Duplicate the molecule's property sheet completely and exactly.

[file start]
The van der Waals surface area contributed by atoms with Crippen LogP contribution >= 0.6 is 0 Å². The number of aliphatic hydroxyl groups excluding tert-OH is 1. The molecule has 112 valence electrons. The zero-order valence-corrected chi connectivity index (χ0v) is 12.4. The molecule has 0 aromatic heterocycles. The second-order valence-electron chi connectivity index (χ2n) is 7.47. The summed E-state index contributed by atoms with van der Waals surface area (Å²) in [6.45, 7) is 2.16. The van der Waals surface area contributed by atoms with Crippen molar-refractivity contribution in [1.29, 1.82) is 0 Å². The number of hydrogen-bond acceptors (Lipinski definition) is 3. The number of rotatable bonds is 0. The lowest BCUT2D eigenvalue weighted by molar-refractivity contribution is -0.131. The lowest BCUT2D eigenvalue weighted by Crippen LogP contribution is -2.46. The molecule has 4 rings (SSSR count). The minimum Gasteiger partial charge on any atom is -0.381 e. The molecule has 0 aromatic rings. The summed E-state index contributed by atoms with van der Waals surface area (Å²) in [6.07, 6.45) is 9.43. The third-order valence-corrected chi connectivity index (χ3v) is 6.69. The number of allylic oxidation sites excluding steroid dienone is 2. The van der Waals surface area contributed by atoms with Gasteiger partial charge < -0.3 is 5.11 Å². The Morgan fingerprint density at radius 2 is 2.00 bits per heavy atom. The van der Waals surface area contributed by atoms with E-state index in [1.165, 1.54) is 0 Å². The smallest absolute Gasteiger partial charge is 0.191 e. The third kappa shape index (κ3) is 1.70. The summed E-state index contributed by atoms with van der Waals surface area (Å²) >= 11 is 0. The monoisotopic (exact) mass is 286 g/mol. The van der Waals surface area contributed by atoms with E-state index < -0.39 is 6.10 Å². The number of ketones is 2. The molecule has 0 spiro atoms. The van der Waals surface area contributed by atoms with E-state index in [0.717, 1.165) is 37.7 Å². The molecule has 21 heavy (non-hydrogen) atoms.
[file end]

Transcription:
The van der Waals surface area contributed by atoms with Crippen LogP contribution >= 0.6 is 0 Å². The number of aliphatic hydroxyl groups excluding tert-OH is 1. The molecule has 112 valence electrons. The zero-order valence-corrected chi connectivity index (χ0v) is 12.4. The molecule has 0 aromatic heterocycles. The second-order valence-electron chi connectivity index (χ2n) is 7.47. The summed E-state index contributed by atoms with van der Waals surface area (Å²) in [6.45, 7) is 2.16. The van der Waals surface area contributed by atoms with Crippen molar-refractivity contribution in [1.29, 1.82) is 0 Å². The number of hydrogen-bond acceptors (Lipinski definition) is 3. The number of rotatable bonds is 0. The lowest BCUT2D eigenvalue weighted by molar-refractivity contribution is -0.131. The lowest BCUT2D eigenvalue weighted by Crippen LogP contribution is -2.46. The molecule has 4 rings (SSSR count). The minimum Gasteiger partial charge on any atom is -0.381 e. The molecule has 0 aromatic rings. The summed E-state index contributed by atoms with van der Waals surface area (Å²) in [6.07, 6.45) is 9.43. The third-order valence-corrected chi connectivity index (χ3v) is 6.69. The number of allylic oxidation sites excluding steroid dienone is 2. The van der Waals surface area contributed by atoms with Gasteiger partial charge < -0.3 is 5.11 Å². The Morgan fingerprint density at radius 2 is 2.00 bits per heavy atom. The van der Waals surface area contributed by atoms with E-state index in [1.165, 1.54) is 0 Å². The smallest absolute Gasteiger partial charge is 0.191 e. The third kappa shape index (κ3) is 1.70. The summed E-state index contributed by atoms with van der Waals surface area (Å²) >= 11 is 0. The monoisotopic (exact) mass is 286 g/mol. The van der Waals surface area contributed by atoms with E-state index < -0.39 is 6.10 Å². The number of ketones is 2. The molecule has 0 spiro atoms. The van der Waals surface area contributed by atoms with E-state index in [0.717, 1.165) is 37.7 Å². The molecule has 21 heavy (non-hydrogen) atoms.